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Mineral Textures and Their Bearing on Formation of the Kuroko Orebodies

By
C. Stewart Eldridge
C. Stewart Eldridge
Department of Geosciences, The Pennsylvania State University, University Park, Pennsylvania 16802
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Paul B. Barton, Jr.
Paul B. Barton, Jr.
U. S. Geological Survey, National Center, Mail Stop 959, Reston, Virginia 22092
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Hiroshi Ohmoto
Hiroshi Ohmoto
Department of Geosciences, The Pennsylvania State University, University Park, Pennsylvania 16S02
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Published:
January 01, 1983

Abstract

The widely accepted depositional model for Kuroko-type deposits postulates precipitation of most ore minerals on or above the sea floor from plumes of hydrothermal fluids and simple superposition of ore minerals to accumulate stratified massive ore piles; syndepositional slumping is commonly recognized. Our observations of ore textures using doubly polished thin sections suggest that most of the sphalerite, pyrite, galena, tetrahedrite, barite, and quartz in the deposits once formed in the open ocean water but were recrystallized when insulated in the middle and lower portions of the accumulating ore pile. Furthermore, most of the chalcopyrite in the lower part of the massive ores formed by replacing the other sulfides.

The depositional history for Kuroko-type deposits is divisible into five stages, all of which may have taken place nearly contemporaneously but at different sites within the accumulating sulfide deposits: (1) precipitation of primitive or facies 1 (black ore) minerals which are fine grained (<50 µm in size) and often colloform; sphalerite, galena, pyrite, tetrahedrite, barite with minor chalcopyrite, and quartz at the sites of mixing of hot hydrothermal fluids with cold seawater (i.e., on or near the sea floor); (2) resolution of facies 1 minerals by hotter hydrothermal fluids, resulting in the formation of coarser grained facies 2 minerals in the lower parts and the reprecipitation of facies 1 minerals in the outer parts of growing orebodies; (3) introduction of hotter and Cu-rich hydrothermal solutions into the ore pile, resulting in the replacement of facies 2 sulfides by facies 3 chalcopyrite (forming yellow ore) in the lower parts of orebodies and the migration of facies 2—and facies 1—zones outward; (4) introduction of hotter (and undersaturated with chalcopyrite) fluids into the ore pile, resulting in the dissolution of chalcopyrite and formation of pyrite ores in the lowermost part of the ore pile and migration of chalcopyrite, facies 2, and facies 1 ores upward and outward of the ore pile; and (5) precipitation of tetsusekiei (chert-hematite) ores on top of the massive ores.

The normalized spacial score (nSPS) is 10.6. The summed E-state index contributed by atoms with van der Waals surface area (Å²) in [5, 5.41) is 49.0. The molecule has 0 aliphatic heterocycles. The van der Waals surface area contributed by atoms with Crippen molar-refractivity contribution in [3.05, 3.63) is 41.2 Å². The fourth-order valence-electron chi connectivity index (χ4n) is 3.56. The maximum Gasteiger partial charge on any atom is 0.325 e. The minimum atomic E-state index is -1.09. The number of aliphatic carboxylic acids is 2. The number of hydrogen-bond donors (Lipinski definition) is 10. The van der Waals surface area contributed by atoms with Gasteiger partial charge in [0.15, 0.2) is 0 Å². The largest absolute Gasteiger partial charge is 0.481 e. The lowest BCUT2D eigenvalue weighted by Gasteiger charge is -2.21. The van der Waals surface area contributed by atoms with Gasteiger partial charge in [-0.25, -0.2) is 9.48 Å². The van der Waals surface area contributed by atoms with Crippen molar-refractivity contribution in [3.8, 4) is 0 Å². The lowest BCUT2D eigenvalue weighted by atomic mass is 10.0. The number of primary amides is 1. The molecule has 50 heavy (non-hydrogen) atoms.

Some deposits experience only the stages 1, 2, and 5, thus leading to the variation in the metal ratios among deposits. In most deposits, mechanical disruption of the ores takes place throughout all stages of ore formation, resulting in ores with spectacular clastic textures.

After sediments and volcanic rocks have covered the deposit, the waning stages of the thermal system heat and alter the hanging-wall rocks. During the subsequent heating stages, there occurs a local partial reequilibration of the sulfides so that some of the heterogeneous assemblages (such as mixtures of high and low sulfur copper mineral assemblages) are able to react, the only unreacted remnants being those encapsulated in pyrite or quartz.

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Contents

Economic Geology Monograph Series

The Kuroko and Related Volcanogenic Massive Sulfide Deposits

Hiroshi Ohmoto
Hiroshi Ohmoto
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Brian J. Skinner
Brian J. Skinner
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Society of Economic Geologists
Volume
5
ISBN electronic:
9781629490007
Publication date:
January 01, 1983

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